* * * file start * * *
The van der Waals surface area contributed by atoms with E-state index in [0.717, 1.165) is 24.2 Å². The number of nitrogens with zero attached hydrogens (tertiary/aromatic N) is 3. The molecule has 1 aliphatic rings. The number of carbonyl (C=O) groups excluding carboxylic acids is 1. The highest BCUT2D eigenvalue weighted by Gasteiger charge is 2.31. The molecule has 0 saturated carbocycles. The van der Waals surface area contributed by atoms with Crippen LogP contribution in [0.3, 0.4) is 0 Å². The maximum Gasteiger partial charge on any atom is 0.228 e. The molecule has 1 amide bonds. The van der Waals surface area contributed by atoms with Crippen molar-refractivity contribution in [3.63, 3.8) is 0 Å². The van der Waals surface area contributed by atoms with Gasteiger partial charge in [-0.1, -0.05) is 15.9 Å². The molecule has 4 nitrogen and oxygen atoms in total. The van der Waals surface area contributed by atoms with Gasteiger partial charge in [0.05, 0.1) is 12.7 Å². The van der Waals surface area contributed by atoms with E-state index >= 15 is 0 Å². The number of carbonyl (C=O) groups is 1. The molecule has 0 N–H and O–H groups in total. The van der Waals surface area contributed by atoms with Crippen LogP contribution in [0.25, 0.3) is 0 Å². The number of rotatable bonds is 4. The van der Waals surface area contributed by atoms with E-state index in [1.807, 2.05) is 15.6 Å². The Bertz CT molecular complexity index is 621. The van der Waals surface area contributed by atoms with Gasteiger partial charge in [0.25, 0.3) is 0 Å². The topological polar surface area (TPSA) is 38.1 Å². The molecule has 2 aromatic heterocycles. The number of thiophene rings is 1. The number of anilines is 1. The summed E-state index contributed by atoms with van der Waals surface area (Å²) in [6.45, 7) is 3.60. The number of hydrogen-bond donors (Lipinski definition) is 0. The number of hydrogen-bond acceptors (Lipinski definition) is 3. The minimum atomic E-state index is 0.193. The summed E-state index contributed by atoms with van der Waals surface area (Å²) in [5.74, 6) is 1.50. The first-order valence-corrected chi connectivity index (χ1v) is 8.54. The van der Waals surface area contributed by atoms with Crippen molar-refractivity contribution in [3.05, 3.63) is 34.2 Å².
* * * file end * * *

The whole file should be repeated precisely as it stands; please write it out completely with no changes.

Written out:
The van der Waals surface area contributed by atoms with E-state index in [0.717, 1.165) is 24.2 Å². The number of nitrogens with zero attached hydrogens (tertiary/aromatic N) is 3. The molecule has 1 aliphatic rings. The number of carbonyl (C=O) groups excluding carboxylic acids is 1. The highest BCUT2D eigenvalue weighted by Gasteiger charge is 2.31. The molecule has 0 saturated carbocycles. The van der Waals surface area contributed by atoms with Crippen LogP contribution in [0.3, 0.4) is 0 Å². The maximum Gasteiger partial charge on any atom is 0.228 e. The molecule has 1 amide bonds. The van der Waals surface area contributed by atoms with Crippen molar-refractivity contribution in [3.63, 3.8) is 0 Å². The van der Waals surface area contributed by atoms with Gasteiger partial charge in [-0.1, -0.05) is 15.9 Å². The molecule has 4 nitrogen and oxygen atoms in total. The van der Waals surface area contributed by atoms with Gasteiger partial charge in [0.05, 0.1) is 12.7 Å². The van der Waals surface area contributed by atoms with E-state index >= 15 is 0 Å². The number of carbonyl (C=O) groups is 1. The molecule has 0 N–H and O–H groups in total. The van der Waals surface area contributed by atoms with Crippen LogP contribution in [0.25, 0.3) is 0 Å². The number of rotatable bonds is 4. The van der Waals surface area contributed by atoms with E-state index in [1.807, 2.05) is 15.6 Å². The Bertz CT molecular complexity index is 621. The van der Waals surface area contributed by atoms with Gasteiger partial charge in [0.25, 0.3) is 0 Å². The topological polar surface area (TPSA) is 38.1 Å². The molecule has 2 aromatic heterocycles. The number of thiophene rings is 1. The number of anilines is 1. The summed E-state index contributed by atoms with van der Waals surface area (Å²) in [6.45, 7) is 3.60. The number of hydrogen-bond donors (Lipinski definition) is 0. The number of hydrogen-bond acceptors (Lipinski definition) is 3. The minimum atomic E-state index is 0.193. The summed E-state index contributed by atoms with van der Waals surface area (Å²) in [5.74, 6) is 1.50. The first-order valence-corrected chi connectivity index (χ1v) is 8.54. The van der Waals surface area contributed by atoms with Crippen molar-refractivity contribution in [3.05, 3.63) is 34.2 Å².